Pandora Says China Cut to Have No `Significant' Impact on Margin

(Bloomberg) -- Shares in the world’s biggest jewelry maker, Pandora A/S, bounced back from their worst slump in eight weeks after the company said price cuts in China will have no major impact on operating margins and only a limited effect on revenue.

After initially plunging 7.3 percent in Copenhagen trading, Pandora shares were down less than 2 percent by around 11:30 a.m. local time.

In an emailed response to Bloomberg, Pandora said the price cuts in China “will not have any significant impact on our EBITDA margin.”

“We expect limited impact on revenue as the lower prices are expected to be offset by higher volumes -- including a decrease in gray market trading benefiting our own channels,” Pandora said. “In the longer run, it is of course our view that the lower prices will benefit our business in China and the company as a whole.”

Pandora Says China Cut to Have No `Significant' Impact on Margin

In a stock exchange statement earlier on Thursday, Pandora said it will cut retail prices on most products in China by about 15 percent to combat gray market trade and in an effort to “balance the retail price difference in the mainland Chinese market and other markets.”

Analysts at Berenberg pointed out that it “has long been speculated” that Pandora would do something along these lines. Given the dynamic in that market, “the price cut in China was necessary and we view today’s move as a step in the right direction as it ensures that brand equity is protected and hopefully the Chinese business will eventually pick up,” the analysts said.

Oliver Sherman, an analyst at Northern Trust Capital Markets, described the decision by Pandora as “a positive development,” in a note to clients. He also said that “the multi-year lows in the share price this month present a buying opportunity at present.” The company’s stock has lost about 34 percent this year.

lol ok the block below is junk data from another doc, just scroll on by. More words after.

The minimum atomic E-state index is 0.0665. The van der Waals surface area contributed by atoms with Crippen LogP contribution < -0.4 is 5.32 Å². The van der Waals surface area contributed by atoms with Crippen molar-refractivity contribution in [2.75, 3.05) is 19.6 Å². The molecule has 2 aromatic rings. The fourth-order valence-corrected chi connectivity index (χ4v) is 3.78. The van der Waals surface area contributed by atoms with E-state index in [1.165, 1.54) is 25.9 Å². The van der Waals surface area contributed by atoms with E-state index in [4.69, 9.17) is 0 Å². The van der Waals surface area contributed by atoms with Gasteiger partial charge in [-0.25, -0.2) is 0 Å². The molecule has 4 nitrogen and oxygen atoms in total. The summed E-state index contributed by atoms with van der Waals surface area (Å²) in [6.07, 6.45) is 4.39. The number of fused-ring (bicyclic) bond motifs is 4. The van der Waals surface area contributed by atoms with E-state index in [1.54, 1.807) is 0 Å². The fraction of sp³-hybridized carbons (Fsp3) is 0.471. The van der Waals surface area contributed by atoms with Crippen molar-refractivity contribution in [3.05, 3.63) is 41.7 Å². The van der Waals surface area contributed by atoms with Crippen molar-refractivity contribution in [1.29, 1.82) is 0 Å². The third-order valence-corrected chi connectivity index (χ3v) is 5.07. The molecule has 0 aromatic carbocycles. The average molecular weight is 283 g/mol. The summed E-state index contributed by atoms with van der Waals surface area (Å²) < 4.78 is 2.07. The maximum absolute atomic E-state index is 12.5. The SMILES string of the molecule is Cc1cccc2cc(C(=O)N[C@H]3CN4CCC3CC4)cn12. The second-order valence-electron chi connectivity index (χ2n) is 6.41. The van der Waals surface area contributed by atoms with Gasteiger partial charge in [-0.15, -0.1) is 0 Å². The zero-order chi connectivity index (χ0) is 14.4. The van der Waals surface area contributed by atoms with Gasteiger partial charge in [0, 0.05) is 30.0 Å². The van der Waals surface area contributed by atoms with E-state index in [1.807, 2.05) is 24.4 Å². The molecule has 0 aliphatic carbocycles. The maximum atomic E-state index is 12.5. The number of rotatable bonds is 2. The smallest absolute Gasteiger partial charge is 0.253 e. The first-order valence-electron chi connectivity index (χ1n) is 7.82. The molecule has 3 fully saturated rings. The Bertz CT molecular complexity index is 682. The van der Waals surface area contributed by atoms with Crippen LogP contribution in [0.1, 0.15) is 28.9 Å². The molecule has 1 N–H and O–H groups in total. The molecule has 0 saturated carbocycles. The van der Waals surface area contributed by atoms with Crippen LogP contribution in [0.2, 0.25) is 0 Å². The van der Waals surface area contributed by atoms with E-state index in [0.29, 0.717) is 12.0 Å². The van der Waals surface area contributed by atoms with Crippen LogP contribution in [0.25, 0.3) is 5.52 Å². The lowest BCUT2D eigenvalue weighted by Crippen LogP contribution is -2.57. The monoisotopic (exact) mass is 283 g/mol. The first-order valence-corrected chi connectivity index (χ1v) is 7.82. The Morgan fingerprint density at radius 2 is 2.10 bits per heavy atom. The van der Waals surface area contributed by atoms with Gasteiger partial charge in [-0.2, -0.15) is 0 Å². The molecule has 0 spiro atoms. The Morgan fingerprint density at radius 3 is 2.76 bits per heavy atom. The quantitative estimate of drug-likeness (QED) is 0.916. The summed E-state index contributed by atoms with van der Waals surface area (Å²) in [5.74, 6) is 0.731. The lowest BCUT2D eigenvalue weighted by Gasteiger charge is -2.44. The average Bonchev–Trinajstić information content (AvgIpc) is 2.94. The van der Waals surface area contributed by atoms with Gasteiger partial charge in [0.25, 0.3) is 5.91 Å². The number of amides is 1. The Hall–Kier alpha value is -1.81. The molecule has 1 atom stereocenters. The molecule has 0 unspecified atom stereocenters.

The company, which says it produces more pieces of jewelry than any other manufacturer, said in May that unauthorized sellers are increasingly importing Pandora products from markets where they’re cheaper, such as Australia, and then selling them in China. The company reported sales growth in the world’s second-biggest economy of just 16 percent (in yuan terms) in the first quarter, down from 62 percent in the fourth quarter.

Chief Executive Officer Anders Colding Friis said at the time he would increase advertising spending in China to help boost sales. Pandora is due to report second-quarter results on Aug. 14.

Pandora has in recent quarters been under siege by hedge funds betting against the stock. More recently, though, short interest has receded and is now at about 9 percent of the share capital compared with an April peak of just over 12 percent, according to data compiled by IHS Markit. That’s still significantly above the roughly 1 percent in short interest in Pandora shares back in early 2017.

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